During this episode I answer questions that are often brought up by sellers in regards how to handle the situation when your customer is trying to bring up pricing too soon. I feel that one of the important things to establish with the prospect is that you are not going to enter a price war or bidding match. If they are out kicking the tires or actively looking for a product or service you need to know. If they are just trying to get a price to have you compete with other vendors, it will be a waste of your time because no matter what you do or say they are just going to go with the lowest bidder. These types of opportunities are neither worth my time nor yours. Telling them up front that you may not be a fit if they are just looking to get a low price is the way to go. In my experience those who are just about trying to get the lowest price end up costing you more time than those who have money and are more of a fit.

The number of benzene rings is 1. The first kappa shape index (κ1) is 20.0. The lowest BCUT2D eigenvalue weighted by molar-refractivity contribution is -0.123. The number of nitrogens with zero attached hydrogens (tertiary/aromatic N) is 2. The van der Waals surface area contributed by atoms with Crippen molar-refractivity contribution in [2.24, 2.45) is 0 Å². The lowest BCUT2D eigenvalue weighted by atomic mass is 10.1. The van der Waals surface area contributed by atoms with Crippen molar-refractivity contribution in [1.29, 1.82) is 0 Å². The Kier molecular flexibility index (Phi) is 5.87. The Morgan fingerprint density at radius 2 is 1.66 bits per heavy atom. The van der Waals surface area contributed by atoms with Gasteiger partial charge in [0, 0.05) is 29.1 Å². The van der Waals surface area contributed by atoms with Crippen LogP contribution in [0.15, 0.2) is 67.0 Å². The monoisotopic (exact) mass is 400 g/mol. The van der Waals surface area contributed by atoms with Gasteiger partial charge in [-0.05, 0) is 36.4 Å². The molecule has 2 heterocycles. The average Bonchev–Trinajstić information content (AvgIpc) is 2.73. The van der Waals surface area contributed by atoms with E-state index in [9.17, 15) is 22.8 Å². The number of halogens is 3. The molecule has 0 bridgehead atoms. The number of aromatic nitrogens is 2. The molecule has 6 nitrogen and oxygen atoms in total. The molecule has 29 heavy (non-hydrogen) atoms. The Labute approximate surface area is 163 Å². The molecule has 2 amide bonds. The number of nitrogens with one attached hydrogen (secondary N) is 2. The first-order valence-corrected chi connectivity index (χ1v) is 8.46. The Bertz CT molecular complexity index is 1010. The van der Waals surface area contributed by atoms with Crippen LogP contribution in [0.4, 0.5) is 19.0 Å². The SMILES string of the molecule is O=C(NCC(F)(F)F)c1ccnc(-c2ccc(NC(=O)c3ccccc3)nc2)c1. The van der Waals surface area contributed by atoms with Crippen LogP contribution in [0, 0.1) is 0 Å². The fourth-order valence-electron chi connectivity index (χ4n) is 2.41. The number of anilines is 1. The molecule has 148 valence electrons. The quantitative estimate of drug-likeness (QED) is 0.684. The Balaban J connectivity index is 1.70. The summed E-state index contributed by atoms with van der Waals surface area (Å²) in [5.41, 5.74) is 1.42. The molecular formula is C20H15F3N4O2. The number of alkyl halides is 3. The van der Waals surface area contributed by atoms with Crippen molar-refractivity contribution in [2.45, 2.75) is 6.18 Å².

If the prospect is honestly looking to see if the price fits in their budget, I don’t mind, offering them a ballpark figure of what others have paid. I have seen that a ball park such as $1,000-$5,000 a month tends to be more of a meaningful way to offer a realistic idea. I then follow up with the idea that in order to offer a more accurate pricing, it will require that I understand more of what they are looking for/need. I can also share insights into how others are leveraging what we do specific to their industry. By so doing I can then offer them a finer tune realistic price. It also helps me to sell based on value and not be seen as a commodity item. This approach has helped me to close many business deals. Some organizations are secretive about pricing. However, I don’t feel that it’s needed. But I do want to be up front with buyers and have them be up front with me.
Check out the episode and feel free to share with me if you have your own strategies that have worked for you. As always, remember to “DO BIG THINGS”!